Authors: Benjamin Johnson, Miguel Fernandez, Julia Davis, Samydrise St Fleur
Faculty Mentor: Benjamin Johnson
College: College of Journalism and Communications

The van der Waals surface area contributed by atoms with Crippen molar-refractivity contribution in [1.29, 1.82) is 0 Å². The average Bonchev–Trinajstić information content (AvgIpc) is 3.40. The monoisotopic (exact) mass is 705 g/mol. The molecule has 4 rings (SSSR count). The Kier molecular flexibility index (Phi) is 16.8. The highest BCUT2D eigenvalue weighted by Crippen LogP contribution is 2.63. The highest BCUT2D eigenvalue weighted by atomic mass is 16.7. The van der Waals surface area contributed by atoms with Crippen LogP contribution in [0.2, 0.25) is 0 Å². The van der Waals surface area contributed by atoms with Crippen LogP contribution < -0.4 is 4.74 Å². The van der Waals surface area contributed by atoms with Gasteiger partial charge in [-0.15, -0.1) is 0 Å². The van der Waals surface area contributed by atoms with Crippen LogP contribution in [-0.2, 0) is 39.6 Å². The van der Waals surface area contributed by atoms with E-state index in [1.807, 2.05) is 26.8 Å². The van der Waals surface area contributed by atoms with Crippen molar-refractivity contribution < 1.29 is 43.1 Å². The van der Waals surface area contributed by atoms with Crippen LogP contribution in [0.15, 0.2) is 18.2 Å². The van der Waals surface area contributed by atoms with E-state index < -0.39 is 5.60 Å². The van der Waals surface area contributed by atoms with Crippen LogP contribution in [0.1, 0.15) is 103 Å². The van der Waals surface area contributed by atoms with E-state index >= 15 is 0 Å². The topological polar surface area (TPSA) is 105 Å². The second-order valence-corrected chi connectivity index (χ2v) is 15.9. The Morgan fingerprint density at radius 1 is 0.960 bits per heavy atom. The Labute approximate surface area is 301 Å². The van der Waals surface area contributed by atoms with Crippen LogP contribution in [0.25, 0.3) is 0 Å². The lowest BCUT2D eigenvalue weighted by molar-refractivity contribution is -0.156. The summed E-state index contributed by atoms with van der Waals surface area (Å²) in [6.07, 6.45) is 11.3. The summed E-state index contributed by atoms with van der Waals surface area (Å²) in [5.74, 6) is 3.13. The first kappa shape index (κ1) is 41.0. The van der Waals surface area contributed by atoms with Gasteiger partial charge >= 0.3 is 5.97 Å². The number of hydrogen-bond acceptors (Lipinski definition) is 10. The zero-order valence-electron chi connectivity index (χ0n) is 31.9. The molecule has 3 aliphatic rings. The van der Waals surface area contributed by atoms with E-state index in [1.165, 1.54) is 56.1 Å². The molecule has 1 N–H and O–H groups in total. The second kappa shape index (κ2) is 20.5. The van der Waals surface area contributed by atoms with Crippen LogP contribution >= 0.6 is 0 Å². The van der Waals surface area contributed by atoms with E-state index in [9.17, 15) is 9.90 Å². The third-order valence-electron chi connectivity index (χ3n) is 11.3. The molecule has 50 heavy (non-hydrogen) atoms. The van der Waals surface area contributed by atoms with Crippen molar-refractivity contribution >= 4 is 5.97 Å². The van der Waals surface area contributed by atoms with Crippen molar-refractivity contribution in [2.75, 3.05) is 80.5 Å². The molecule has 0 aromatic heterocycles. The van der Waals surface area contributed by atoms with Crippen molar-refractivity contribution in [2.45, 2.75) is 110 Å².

This study looks into the presence of parasocial cues, argumentative fallacies, and commercial sponsorships in political YouTube influencer videos. We examine political YouTubers across the ideological divide in order to assess the influence of video posts’ features on audience engagement. Parasocial cues and argumentative fallacies were expected to have positive relationships with audience engagement metrics. We also posed questions about the role of sponsorship and ideological extremity. These relationships were examined by conducting a content analysis. A sample of 160 political videos from a constructed list of 20 left-wing channels and 20 right-wing channels were coded by four researchers. Specific parasocial cues recorded were visual presence, camera gaze, terms of endearment, calls for engagement, calls to actions, and self-disclosure. The presence or absence of ad hominem, strawman, appeal to status quo, appeal to authority, appeal to ignorance, and anecdotal evidence fallacies were recorded, too, as were advertisements, sponsorships, donation requests, and merchandise promotions. The political leanings of the hosts were rated on a 10-point scale, and metrics regarding audience engagement and video attributes were recorded. Data collection is underway now, to be followed by analyses in April 2020.